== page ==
Texts for the Day
The New Covenant
This week is a bit different. This fifth and final covenant does not refer to a particular point in the history of ancient Israel. Instead, it refers to the promise of a future, new covenant. In order to set some context, read Jeremiah 30:1 – 31:34. These words are written to the survivors of the fall of Jerusalem and speak of the restoration of covenants that had seemingly been broken.
Can you identify the five elements of a covenant? This text does not have the form of a covenant in quite the same way as our previous readings, so there is more than one way to do this.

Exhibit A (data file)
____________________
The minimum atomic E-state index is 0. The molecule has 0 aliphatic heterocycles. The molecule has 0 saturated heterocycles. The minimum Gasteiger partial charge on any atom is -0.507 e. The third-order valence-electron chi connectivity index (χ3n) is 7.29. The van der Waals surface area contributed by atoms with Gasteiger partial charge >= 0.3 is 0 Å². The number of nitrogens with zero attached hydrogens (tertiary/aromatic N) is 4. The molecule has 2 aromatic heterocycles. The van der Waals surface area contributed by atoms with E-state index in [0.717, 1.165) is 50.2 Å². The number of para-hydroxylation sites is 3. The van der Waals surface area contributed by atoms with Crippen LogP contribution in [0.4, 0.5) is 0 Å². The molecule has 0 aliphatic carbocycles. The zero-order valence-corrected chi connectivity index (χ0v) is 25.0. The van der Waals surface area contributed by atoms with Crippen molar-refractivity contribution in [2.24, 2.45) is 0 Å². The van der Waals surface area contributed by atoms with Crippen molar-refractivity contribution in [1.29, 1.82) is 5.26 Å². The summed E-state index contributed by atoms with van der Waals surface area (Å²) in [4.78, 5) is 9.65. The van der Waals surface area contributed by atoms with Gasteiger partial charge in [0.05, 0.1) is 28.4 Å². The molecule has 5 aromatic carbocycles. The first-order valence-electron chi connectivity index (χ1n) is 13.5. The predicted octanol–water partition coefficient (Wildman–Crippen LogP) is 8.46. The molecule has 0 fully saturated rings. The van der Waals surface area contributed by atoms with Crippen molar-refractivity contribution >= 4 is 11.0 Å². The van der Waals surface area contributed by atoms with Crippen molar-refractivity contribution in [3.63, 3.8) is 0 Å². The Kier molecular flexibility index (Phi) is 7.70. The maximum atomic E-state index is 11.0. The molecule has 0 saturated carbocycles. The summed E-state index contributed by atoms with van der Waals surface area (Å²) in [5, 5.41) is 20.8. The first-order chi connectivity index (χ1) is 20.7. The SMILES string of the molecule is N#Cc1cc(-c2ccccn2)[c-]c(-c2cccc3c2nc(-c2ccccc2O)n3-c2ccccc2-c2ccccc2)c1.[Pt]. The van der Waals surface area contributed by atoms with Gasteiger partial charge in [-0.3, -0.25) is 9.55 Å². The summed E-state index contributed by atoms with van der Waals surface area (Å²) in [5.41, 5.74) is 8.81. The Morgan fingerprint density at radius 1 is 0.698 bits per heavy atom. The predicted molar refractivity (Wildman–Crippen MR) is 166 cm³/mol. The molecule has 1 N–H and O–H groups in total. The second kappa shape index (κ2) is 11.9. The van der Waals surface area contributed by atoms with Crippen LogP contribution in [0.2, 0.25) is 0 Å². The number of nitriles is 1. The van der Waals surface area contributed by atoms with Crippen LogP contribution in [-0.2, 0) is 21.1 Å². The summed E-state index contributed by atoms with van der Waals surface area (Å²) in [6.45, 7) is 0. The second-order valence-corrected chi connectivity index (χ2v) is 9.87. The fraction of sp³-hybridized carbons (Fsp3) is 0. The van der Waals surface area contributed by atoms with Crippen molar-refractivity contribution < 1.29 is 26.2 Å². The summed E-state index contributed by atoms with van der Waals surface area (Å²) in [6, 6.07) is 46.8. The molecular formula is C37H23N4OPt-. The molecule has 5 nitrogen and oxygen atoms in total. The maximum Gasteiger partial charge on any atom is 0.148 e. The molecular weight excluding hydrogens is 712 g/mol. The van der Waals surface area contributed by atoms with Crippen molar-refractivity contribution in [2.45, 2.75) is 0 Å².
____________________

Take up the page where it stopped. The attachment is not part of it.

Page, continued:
- Suzerain: God
- Vassal: Israel and Judah
- Provision: I will be their God, and they will be my people
- Stipulations: None necessary
- Sign: Law written upon people’s hearts
The promise of a new covenant is interpreted in the New Testament as being fulfilled. See, among many examples, Luke 22:19-23 and Hebrews 9:15. At this point, allow me to introduce a provocative question. Is this correct? That is, is the New Testament interpreting the Old Testament correctly? Some things to think about as we explore these questions.
- What did Jeremiah think the new covenant was referring to? Would he have been surprised to see claims that it was fulfilled in Jesus?
- When we say that the Bible is inspired, what does this mean? Do we have to accept New Testament claims about the new covenant at face value or is there room for debate?